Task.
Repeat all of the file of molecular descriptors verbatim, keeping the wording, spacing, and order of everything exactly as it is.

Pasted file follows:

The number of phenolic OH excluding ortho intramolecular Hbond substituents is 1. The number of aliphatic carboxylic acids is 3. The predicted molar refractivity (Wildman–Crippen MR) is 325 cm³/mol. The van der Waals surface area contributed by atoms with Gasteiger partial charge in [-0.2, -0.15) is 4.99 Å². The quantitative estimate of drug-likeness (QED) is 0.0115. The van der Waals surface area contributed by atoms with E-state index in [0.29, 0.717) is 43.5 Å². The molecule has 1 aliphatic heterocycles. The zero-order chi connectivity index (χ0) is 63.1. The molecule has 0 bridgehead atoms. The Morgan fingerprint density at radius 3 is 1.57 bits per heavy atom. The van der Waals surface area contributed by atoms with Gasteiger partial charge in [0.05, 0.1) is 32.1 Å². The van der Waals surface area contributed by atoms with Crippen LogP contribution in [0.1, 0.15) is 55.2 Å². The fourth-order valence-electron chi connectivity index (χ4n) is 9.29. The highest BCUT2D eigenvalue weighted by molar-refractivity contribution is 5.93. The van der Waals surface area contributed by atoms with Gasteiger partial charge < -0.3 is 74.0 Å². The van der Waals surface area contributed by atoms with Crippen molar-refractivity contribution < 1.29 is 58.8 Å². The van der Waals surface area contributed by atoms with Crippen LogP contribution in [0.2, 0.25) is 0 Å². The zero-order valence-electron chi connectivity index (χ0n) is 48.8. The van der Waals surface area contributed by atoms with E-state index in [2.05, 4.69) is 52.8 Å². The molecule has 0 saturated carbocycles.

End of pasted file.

The number of phenolic OH excluding ortho intramolecular Hbond substituents is 1. The number of aliphatic carboxylic acids is 3. The predicted molar refractivity (Wildman–Crippen MR) is 325 cm³/mol. The van der Waals surface area contributed by atoms with Gasteiger partial charge in [-0.2, -0.15) is 4.99 Å². The quantitative estimate of drug-likeness (QED) is 0.0115. The van der Waals surface area contributed by atoms with E-state index in [0.29, 0.717) is 43.5 Å². The molecule has 1 aliphatic heterocycles. The zero-order chi connectivity index (χ0) is 63.1. The molecule has 0 bridgehead atoms. The Morgan fingerprint density at radius 3 is 1.57 bits per heavy atom. The van der Waals surface area contributed by atoms with Gasteiger partial charge in [0.05, 0.1) is 32.1 Å². The van der Waals surface area contributed by atoms with Crippen LogP contribution in [0.1, 0.15) is 55.2 Å². The fourth-order valence-electron chi connectivity index (χ4n) is 9.29. The highest BCUT2D eigenvalue weighted by molar-refractivity contribution is 5.93. The van der Waals surface area contributed by atoms with Gasteiger partial charge < -0.3 is 74.0 Å². The van der Waals surface area contributed by atoms with Crippen molar-refractivity contribution < 1.29 is 58.8 Å². The van der Waals surface area contributed by atoms with Crippen LogP contribution in [0.2, 0.25) is 0 Å². The zero-order valence-electron chi connectivity index (χ0n) is 48.8. The van der Waals surface area contributed by atoms with E-state index in [2.05, 4.69) is 52.8 Å². The molecule has 0 saturated carbocycles.